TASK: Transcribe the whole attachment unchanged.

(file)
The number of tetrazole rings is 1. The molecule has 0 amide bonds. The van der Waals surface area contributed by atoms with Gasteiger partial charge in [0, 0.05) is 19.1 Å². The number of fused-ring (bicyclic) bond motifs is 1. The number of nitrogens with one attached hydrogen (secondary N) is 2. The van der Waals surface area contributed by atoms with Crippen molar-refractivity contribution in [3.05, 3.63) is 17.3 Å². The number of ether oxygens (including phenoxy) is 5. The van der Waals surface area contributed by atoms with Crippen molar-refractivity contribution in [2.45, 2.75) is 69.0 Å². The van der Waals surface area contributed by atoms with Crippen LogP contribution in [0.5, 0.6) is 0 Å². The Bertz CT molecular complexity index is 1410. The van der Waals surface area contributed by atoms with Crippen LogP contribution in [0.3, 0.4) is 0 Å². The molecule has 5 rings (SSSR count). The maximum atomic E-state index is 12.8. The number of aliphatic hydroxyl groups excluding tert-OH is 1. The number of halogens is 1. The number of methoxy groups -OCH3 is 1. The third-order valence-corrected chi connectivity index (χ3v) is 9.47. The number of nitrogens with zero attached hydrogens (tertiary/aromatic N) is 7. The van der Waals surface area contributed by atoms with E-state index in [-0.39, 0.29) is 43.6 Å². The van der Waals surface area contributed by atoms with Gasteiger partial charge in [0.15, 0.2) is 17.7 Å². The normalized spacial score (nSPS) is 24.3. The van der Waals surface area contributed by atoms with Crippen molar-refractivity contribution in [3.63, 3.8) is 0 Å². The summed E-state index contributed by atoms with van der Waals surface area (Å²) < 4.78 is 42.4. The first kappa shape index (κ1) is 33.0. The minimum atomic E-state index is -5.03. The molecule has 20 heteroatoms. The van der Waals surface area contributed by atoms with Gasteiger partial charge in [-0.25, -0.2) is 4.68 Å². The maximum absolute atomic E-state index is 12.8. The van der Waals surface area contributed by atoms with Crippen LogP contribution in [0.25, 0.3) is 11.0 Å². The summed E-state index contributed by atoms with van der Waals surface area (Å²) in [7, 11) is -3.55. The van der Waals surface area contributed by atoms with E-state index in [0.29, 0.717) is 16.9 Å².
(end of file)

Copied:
The number of tetrazole rings is 1. The molecule has 0 amide bonds. The van der Waals surface area contributed by atoms with Gasteiger partial charge in [0, 0.05) is 19.1 Å². The number of fused-ring (bicyclic) bond motifs is 1. The number of nitrogens with one attached hydrogen (secondary N) is 2. The van der Waals surface area contributed by atoms with Crippen molar-refractivity contribution in [3.05, 3.63) is 17.3 Å². The number of ether oxygens (including phenoxy) is 5. The van der Waals surface area contributed by atoms with Crippen molar-refractivity contribution in [2.45, 2.75) is 69.0 Å². The van der Waals surface area contributed by atoms with Crippen LogP contribution in [0.5, 0.6) is 0 Å². The Bertz CT molecular complexity index is 1410. The van der Waals surface area contributed by atoms with Crippen LogP contribution in [0.3, 0.4) is 0 Å². The molecule has 5 rings (SSSR count). The maximum atomic E-state index is 12.8. The number of aliphatic hydroxyl groups excluding tert-OH is 1. The number of halogens is 1. The number of methoxy groups -OCH3 is 1. The third-order valence-corrected chi connectivity index (χ3v) is 9.47. The number of nitrogens with zero attached hydrogens (tertiary/aromatic N) is 7. The van der Waals surface area contributed by atoms with E-state index in [-0.39, 0.29) is 43.6 Å². The van der Waals surface area contributed by atoms with Gasteiger partial charge in [0.15, 0.2) is 17.7 Å². The normalized spacial score (nSPS) is 24.3. The van der Waals surface area contributed by atoms with Crippen molar-refractivity contribution in [3.63, 3.8) is 0 Å². The summed E-state index contributed by atoms with van der Waals surface area (Å²) < 4.78 is 42.4. The first kappa shape index (κ1) is 33.0. The minimum atomic E-state index is -5.03. The molecule has 20 heteroatoms. The van der Waals surface area contributed by atoms with Gasteiger partial charge in [-0.25, -0.2) is 4.68 Å². The maximum absolute atomic E-state index is 12.8. The van der Waals surface area contributed by atoms with Crippen LogP contribution in [0.25, 0.3) is 11.0 Å². The summed E-state index contributed by atoms with van der Waals surface area (Å²) in [7, 11) is -3.55. The van der Waals surface area contributed by atoms with E-state index in [0.29, 0.717) is 16.9 Å².